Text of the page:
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Saturday, December 12, 2015

Crackdown on buy-to-let mortgages

The mood music is getting menacing when it comes to the approach now being sounded by regulators not just in the UK but across the world according to latest reports.

Global action on buy-to-let mortgages

Officials at the Basel Committee which sets financial standards across the world want banks to hold twice as much capital when loans are dependent on rents and tenants as a posed to mortgages that finance a house purchase.  Currently, under Basel Committee rules banks have to apply a 35% risk weighting to residential mortgage loans with a Loan To Value (LTV) ratio of between 60-85%. The new plan would mean this weighting could double to 70% if the loan is dependent on rental income.  This would double the amount of capital the bank would need to hold against the loan and thereby increasing it's financing cost which would be passed on to landlords in terms of higher borrowing costs.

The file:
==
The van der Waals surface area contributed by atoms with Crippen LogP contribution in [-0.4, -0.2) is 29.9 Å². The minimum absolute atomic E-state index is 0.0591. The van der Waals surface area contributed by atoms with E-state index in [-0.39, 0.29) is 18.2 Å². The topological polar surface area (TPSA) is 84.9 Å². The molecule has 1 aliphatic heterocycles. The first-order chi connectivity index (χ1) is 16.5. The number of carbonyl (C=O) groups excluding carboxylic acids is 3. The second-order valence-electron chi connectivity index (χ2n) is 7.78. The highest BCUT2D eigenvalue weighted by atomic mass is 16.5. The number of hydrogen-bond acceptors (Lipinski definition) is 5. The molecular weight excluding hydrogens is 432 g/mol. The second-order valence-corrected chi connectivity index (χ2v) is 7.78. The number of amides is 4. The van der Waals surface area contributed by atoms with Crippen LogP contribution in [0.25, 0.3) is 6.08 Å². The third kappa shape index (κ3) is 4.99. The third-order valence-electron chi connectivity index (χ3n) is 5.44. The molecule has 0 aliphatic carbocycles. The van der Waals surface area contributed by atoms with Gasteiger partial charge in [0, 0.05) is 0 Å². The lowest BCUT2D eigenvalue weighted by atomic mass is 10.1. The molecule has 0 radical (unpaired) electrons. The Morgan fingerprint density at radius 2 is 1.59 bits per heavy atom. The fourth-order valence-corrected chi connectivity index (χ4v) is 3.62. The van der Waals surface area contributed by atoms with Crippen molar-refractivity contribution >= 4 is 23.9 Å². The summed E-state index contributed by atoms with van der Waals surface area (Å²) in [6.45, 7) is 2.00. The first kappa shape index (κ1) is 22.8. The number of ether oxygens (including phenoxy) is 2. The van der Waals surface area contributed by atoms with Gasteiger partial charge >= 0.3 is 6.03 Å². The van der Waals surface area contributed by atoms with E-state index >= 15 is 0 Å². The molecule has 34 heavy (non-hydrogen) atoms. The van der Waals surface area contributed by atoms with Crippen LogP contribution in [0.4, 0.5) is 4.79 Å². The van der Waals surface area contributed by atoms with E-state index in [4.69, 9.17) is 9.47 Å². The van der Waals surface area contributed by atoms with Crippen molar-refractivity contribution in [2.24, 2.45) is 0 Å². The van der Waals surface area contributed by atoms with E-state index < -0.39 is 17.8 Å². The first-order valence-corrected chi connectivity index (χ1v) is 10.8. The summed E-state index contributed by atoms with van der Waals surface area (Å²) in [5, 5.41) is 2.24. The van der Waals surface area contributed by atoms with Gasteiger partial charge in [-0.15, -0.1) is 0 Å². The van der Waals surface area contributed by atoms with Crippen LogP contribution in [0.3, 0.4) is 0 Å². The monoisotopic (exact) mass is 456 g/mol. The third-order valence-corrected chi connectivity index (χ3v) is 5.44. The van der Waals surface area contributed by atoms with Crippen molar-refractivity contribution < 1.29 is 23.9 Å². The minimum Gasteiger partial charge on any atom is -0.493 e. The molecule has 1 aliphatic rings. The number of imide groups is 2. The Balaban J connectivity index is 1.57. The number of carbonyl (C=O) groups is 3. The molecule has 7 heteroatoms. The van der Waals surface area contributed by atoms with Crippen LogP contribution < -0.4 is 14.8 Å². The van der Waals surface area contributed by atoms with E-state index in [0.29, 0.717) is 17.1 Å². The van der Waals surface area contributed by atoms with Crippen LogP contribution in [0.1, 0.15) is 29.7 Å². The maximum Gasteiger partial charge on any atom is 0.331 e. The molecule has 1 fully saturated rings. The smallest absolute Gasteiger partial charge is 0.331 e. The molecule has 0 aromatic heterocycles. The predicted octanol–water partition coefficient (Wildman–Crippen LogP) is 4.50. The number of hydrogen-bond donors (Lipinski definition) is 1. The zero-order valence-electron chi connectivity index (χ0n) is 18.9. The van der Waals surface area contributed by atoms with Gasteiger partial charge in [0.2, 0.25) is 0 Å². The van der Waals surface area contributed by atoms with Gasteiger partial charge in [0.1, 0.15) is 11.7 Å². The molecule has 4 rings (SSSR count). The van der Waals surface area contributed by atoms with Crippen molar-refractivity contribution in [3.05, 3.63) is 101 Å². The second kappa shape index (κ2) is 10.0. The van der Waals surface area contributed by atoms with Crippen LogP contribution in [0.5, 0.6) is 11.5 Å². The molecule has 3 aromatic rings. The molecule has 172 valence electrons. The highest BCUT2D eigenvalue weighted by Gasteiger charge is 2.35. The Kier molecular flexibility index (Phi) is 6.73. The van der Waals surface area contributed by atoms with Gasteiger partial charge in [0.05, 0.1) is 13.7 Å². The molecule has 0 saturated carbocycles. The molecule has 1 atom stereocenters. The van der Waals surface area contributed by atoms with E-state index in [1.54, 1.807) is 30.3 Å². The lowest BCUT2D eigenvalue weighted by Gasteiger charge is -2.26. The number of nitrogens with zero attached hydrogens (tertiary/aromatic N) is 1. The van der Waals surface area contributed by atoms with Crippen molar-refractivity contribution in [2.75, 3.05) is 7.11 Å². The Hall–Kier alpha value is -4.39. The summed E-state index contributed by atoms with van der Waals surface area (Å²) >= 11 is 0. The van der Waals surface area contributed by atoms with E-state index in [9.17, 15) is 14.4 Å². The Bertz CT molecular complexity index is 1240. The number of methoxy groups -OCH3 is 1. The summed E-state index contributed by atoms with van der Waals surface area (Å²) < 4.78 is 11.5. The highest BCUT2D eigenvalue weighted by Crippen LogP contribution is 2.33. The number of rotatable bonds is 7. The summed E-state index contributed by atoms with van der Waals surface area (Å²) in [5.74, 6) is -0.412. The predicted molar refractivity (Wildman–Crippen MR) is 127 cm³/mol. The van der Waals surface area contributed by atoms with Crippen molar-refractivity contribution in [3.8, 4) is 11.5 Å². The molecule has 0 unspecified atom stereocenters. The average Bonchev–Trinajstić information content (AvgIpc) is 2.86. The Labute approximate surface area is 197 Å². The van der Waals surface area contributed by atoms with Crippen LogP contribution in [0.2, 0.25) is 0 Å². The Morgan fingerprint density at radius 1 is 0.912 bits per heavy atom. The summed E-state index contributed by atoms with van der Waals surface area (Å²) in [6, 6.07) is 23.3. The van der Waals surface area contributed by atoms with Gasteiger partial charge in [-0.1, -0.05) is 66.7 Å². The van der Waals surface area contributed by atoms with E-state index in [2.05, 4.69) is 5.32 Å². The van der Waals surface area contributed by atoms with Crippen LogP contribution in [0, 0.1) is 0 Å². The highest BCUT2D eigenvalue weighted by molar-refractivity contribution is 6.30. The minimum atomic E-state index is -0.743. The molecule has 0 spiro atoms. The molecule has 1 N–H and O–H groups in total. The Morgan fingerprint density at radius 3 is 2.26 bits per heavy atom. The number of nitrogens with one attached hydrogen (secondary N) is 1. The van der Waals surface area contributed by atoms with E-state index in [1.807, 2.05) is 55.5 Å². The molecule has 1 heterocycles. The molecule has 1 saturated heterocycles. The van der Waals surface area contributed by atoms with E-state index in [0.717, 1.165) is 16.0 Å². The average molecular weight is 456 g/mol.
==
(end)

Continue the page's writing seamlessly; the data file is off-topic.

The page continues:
Bank of England also poised to act on buy-to-let mortgages

The global clampdown comes at a time when the Bank of England are also looking at acting to restrict buy-to-let mortgages.  The rational is that buy-to-let lending has jumped 40% since 2008 whilst that to private owners has risen just 2%.  The fear of officials is that landlords may be more vulnerable to a fall in house prices or a rise in interest rates.  The fear could be that landlords are more likely to act in these events by selling up which could destabilise the rest of the housing market by increasing supply into a falling market.  The worry is that the controls on buy-to-let lending is less stringent than those in the private market.  This is a complete reversal to lending conditions prior to the credit crunch.

The Financial Policy Committee (FPC) chaired by Mark Carney (the Governor) is pushing for powers to force banks to hold more capital and thereby restricting the amount they are prepared to lend to the private rental sector and at the same time increasing the costs of borrowing.

Property Hawks message to landlords is that they cant rely on cheap buy-to-let mortgages for ever.  They do need to think about acting to either purchase now on a long-term fix or to consider remortgaging to fix in historic low rates of borrowing.  I am.

Buy-to-let mortgages - all the market - free mortgage search

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